Sampit conflict

From Wikipedia, the free encyclopedia
Jump to navigation Jump to search

The Sampit conflict was an outbreak of inter-ethnic violence in Indonesia, beginning in February 2001 and lasting throughout the year. The conflict started in the town of Sampit, Central Kalimantan Province, and spread throughout the province, including the capital, Palangkaraya. The conflict was between the indigenous Dayak people and the migrant Madurese from the island of Madura off Java.[1]

The conflict broke out on February 18, 2001 when two Madurese were attacked by a number of Dayaks.[2] The conflict resulted in more than 500 deaths, with over 100,000 Madurese displaced from their homes.[3] Hundreds of Madurese were also found to be decapitated by the Dayaks.[4]


The Sampit conflict in 2001 was not an isolated incident, as there had been previous incidents of violence between the Dayaks and the Madurese. The last major conflict occurred between December 1996 and January 1997, and resulted in more than 600 deaths.[5] The Madurese first arrived in Borneo in 1930 under the transmigration program initiated by the Dutch colonial administration, and continued by the Indonesian government.[6] In 1999, Malays and Dayaks joined together in Kalimantan in Indonesia to persecute and massacre Madurese during the Sambas conflict. Madurese were mutilated, raped, and killed by the Malays and Dayaks and 3,000 of them died in the massacres, with the Indonesian government doing little to stop the violence.[7]

In 2000, transmigrants made up 21% of the population in Central Kalimantan.[3] The Dayaks came into competition with the highly visible and industrious Madurese and in places like Sampit the Madurese quickly dominated low-level sectors of the economy, which negatively affected the Dayaks' employment prospects.[8] Additionally, new laws had allowed the Madurese to assume control of many commercial industries in the province, such as logging, mining, and plantations.[3]

There are a number of stories purportedly describing the incident that sparked the violence in 2001. One version claims that it was caused by an arson attack on a Dayak house. Rumours spread that the fire was caused by Madurese, and later a group of Dayaks began burning houses in a Madurese neighborhood.[5]

Professor Usop of the Dayak People's Association claims that the massacres by the Dayaks were in self-defense, after Dayaks were attacked.[9] It was claimed that a Dayak was tortured and killed by a gang of Madurese following a gambling dispute in the nearby village of Kerengpangi on December 17, 2000.[10]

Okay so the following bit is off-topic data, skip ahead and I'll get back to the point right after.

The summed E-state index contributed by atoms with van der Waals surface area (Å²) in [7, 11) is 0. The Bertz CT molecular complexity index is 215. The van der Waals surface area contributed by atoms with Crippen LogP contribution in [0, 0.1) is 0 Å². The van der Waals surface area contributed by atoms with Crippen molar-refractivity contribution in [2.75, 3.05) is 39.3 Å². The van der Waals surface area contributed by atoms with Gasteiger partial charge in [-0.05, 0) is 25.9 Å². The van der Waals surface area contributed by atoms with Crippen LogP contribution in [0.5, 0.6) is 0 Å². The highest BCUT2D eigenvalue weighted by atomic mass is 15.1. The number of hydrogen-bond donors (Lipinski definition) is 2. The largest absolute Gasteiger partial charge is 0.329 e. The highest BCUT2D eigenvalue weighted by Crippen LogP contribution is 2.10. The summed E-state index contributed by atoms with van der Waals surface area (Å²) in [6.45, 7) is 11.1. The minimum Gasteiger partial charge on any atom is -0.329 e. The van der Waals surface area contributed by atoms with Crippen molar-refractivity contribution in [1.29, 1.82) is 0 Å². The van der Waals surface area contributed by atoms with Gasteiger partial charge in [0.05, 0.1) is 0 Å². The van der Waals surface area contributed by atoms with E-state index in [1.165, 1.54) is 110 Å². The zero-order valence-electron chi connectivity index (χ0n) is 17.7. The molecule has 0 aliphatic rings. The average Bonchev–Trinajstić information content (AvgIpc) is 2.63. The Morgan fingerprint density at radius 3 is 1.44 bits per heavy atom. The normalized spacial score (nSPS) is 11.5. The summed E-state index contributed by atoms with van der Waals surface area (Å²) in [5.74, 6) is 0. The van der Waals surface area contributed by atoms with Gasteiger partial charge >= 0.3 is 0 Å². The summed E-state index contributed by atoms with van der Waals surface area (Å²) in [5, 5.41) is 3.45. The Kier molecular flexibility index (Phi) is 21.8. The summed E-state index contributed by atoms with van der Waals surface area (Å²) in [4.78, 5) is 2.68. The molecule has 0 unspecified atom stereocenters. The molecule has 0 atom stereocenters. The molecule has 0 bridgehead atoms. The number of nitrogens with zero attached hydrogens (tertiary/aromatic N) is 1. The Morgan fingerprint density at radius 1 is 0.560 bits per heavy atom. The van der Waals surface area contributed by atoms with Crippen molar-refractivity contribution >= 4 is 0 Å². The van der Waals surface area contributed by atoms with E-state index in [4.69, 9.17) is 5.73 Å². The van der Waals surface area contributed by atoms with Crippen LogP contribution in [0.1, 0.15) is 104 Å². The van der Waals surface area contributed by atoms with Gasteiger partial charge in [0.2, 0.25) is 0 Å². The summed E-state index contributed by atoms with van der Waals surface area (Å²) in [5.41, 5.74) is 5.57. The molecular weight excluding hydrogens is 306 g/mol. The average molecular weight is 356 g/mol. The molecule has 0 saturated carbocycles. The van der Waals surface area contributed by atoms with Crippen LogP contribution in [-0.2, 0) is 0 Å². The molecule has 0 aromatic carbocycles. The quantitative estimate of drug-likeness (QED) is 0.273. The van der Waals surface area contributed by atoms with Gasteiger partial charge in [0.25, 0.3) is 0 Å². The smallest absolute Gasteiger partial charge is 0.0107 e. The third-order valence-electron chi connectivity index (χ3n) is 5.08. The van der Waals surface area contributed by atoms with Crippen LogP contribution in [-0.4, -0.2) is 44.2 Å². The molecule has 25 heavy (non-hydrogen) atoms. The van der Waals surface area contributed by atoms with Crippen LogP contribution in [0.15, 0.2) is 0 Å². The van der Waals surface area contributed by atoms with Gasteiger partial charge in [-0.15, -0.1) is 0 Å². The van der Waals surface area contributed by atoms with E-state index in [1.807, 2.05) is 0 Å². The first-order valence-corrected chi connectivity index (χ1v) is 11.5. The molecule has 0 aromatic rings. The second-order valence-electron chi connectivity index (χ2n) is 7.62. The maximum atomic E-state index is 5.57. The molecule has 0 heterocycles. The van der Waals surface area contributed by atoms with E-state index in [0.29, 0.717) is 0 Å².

Another version claims that the conflict started in a brawl between students of different races at the same school.[11]

Decapitations of Madurese[edit]

At least 300 Madurese were decapitated by the Dayaks during the conflict. The Dayaks have a long history in the ritual practice of headhunting, though the practice was thought to have gradually died out in the early 20th century as it was discouraged by the Dutch colonial rulers.[9][12]

Response by authorities[edit]

The scale of the massacre and intensity of the aggression made it difficult for the military and the police to control the situation in Central Kalimantan. Reinforcements were sent in to help existing military personnel in the province. By February 18, the Dayaks assumed control over Sampit.[13]

Police arrested a local official believed to have been one of the masterminds behind the attacks. The masterminds are suspected of paying six men to provoke the riot in Sampit. The police also arrested a number of Dayak rioters following the initial murder spree.[14]

A few days later, on February 21, thousands of Dayaks surrounded a police station in Palangkaraya demanding the release of Dayak detainees. The Indonesian police succumbed to this demand given that they were vastly outnumbered by the aggressive Dayaks. By February 28, the Indonesian military had managed to clear the Dayaks off the streets and restore order,[15] but sporadic violence continued throughout the year.

See also[edit]


  1. ^ Rinakit, Sukardi (2005). The Indonesian Military After the New Order. Nordic Institute of Asian Studies. ISBN 87-91114-06-3.
  2. ^ Singh, Daljit; Anthony L. Smith; Chia Siow Yue (2003). Southeast Asian Affairs 2002. Institute of Southeast Asian Studies. ISBN 981-230-162-3.
  3. ^ a b c "Indonesia flashpoints: Kalimantan". BBC. June 28, 2004. Retrieved August 13, 2008.
  4. ^ "Horrors of Borneo massacre emerge". BBC. February 27, 2001. Retrieved August 13, 2008.
  5. ^ a b "Indonesia: The Violence in Central Kalimantan (Borneo)". Human Rights Watch. February 28, 2001. Retrieved August 13, 2008.
  6. ^ Tri Nuke Pudjiastuti (June 2002). "Immigration and Conflict in Indonesia" (PDF). IUSSP Regional Population Conference, Bangkok. Archived from the original (PDF) on July 11, 2010. Retrieved August 13, 2008.
  7. ^
  8. ^ Rochman, Achwan; Hari, Nugroho; Dody, Prayogo; Suprayoga, Hadi (2005). Overcoming Violent Conflict: Peace and Development Analysis in West Kalimantan, Central Kalimantan and Madura (PDF). Jakarta, Indonesia: United Nations Development Programme. pp. 11–12. ISBN 979-99878-2-2. Retrieved April 29, 2019.
  9. ^ a b "Kalimantan's Agony: The failure of Transmigrasi". CNN. Archived from the original on May 31, 2008. Retrieved August 13, 2008.
  10. ^ Elegant, Simon (March 5, 2001). "The Darkest Season". Time. Retrieved August 13, 2008.
  11. ^ "Interim Report of KONTRAS Fact Finding into the Causes of the Sampit Tragedy". Kontras. Archived from the original on May 18, 2007. Retrieved August 14, 2008.
  12. ^ "Beheading: A Dayak ritual". BBC. February 23, 2001. Retrieved August 13, 2008.
  13. ^ "Chronology of violence in Central Kalimantan". Indahnesia. Retrieved August 13, 2008.
  14. ^ "Chronology of violence in Central Kalimantan". Indahnesia. Retrieved August 13, 2008.
  15. ^ "Chronology of violence in Central Kalimantan". Indahnesia. Retrieved August 13, 2008.